And people cuss Iran for being ropey

8-year-old charged with murder in the US. Fucking skills. I mean, seriously, nobody here is even thinking ‘what the fuck, we can’t sensibly hold a fucking 8-year-old responsible for murder’ – they’re keeping the fucking kid in the county jail. Just, fuck.

And yes, I know that our age of criminal responsibility is 10, and yes, I agree that that’s to our utter shame and debasement (as demonstrated most obviously by the revolting circus of the James Bulger murder trial). But even so, fuck. If you think that criminalising children is in any way justifiable, I hope a gang of feral youths utterly murders you to death.

(and yes, I’m well aware that the people most excised about the Baby P case are precisely the ones who were cheerleading for the lynching of the kids in the Bulger case. This is because everyone excised about the Baby P case, and about the Bulger case, is a loathsome, despicable, hypocritical bastard.)

6 thoughts on “And people cuss Iran for being ropey

  1. I’m ashamed to say that the age of criminal responsibility in Scotland is eight, which puts us in the enlightened company of the noted progressive wonderland of impartial justice that is Iran.

    Me, I blame the Calvinism. It’s got a lot to answer for.

  2. QuestionThat says:

    What do you think the age of criminal responsibility should be, PDF? I’m not going to comment on this new US case, but two ten-year olds who torture and murder a toddler, and try and conceal it afterwards, know fucking well what they have done is wrong. How could anything other than criminalisation to be appropriate?

    And how the hell are people exercised (not excised) about Baby P and about Jamie Bulger hypocritical? In both cases, a toddler was murdered and people want the perpetrators punished severely. Seems perfectly consistent to me. That the killers in the latter case were much younger than in the former is neither here nor there.

    Are you trying to say that Baby P is a “kid” and Jon Venables and Robert Thompson are “kids” and therefore people who wanted the latter criminalised and punished are hypocritical. If so, that’s really really fucking stupid.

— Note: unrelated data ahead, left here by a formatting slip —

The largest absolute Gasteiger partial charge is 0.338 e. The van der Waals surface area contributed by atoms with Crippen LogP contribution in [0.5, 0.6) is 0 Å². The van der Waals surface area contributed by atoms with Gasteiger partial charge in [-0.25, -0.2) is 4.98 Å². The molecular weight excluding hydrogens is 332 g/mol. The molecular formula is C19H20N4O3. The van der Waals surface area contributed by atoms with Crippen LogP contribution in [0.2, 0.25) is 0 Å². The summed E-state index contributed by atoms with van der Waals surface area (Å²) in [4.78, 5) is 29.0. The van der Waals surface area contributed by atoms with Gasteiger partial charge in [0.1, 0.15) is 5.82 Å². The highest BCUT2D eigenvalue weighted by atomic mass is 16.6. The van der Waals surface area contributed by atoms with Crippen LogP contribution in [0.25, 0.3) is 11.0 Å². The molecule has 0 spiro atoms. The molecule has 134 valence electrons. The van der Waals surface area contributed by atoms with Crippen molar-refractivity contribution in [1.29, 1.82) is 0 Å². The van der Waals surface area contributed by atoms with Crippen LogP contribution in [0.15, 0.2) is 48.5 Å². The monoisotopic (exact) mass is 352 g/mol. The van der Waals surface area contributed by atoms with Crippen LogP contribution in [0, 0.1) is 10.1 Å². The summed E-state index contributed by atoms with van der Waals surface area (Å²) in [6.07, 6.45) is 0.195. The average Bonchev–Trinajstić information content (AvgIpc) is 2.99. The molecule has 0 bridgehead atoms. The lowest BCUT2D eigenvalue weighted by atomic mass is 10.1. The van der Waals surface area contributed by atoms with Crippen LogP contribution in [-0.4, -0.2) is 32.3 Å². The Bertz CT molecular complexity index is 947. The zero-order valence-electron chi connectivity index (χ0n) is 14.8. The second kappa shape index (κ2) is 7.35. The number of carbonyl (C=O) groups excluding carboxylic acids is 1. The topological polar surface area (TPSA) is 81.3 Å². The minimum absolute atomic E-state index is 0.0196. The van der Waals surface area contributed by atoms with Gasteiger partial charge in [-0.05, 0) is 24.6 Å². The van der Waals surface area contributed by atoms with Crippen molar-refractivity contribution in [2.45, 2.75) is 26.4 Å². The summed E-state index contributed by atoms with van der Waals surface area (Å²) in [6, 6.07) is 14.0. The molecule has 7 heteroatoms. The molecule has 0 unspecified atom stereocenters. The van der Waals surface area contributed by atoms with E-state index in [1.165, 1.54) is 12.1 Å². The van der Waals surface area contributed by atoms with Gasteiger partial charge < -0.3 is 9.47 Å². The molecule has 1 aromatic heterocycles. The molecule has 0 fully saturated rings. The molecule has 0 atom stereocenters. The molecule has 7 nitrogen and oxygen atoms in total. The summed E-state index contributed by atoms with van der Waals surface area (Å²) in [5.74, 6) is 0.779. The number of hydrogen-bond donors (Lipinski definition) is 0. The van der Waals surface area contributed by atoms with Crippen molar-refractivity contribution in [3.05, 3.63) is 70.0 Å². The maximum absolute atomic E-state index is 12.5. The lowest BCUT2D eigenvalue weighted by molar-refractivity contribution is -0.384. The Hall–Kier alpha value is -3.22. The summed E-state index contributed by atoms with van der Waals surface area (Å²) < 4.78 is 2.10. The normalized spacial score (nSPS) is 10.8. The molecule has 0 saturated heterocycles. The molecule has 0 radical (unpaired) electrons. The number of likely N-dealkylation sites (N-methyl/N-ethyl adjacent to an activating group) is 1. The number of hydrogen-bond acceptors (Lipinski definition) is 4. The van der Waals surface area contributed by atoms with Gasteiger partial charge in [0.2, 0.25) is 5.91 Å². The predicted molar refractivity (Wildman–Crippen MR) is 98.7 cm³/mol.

3. QuestionThat says:

    P.S Have you considered updating your blogroll? It only had 8 blogs on and 2 of those haven’t posted since 2007.

  4. PDF says:

    A ten-year-old isn’t mature enough to understand ‘right’ and ‘wrong’ in any sense even vaguely commensurate with criminal responsibility. For fuck’s sake – we don’t view people as mature enough to decide which bits of themselves they can insert into other people or have other people insert themselves into until they’re 16, and that’s clearly a far less serious decision to make than ‘does this action warrant potentially spending the rest of my life in jail and acquiring a permanent criminal record’.

    In most of the rest of Europe, it’s understood that criminal responsibility goes together with adulthood, and hence ages are aligned with other measures of grown-up-ness. While I’m aware we’re different in terms of our glorious tradition of hanging children for stealing cotton rags, perhaps we should fucking stop that already?

    (on the BP / JB side of things – I’m merely pointing out that everyone in the ‘OMFG SOMETHING MUST BE DONE!!!’ camp, rather than the ‘sometimes people are bastards; deal with it’ camp, is – empirically – a twat. They’re Sun readers; they’re Diana mourners; they’re emotion-led imbeciles with no conception of rationality who shouldn’t be allowed to fucking vote…)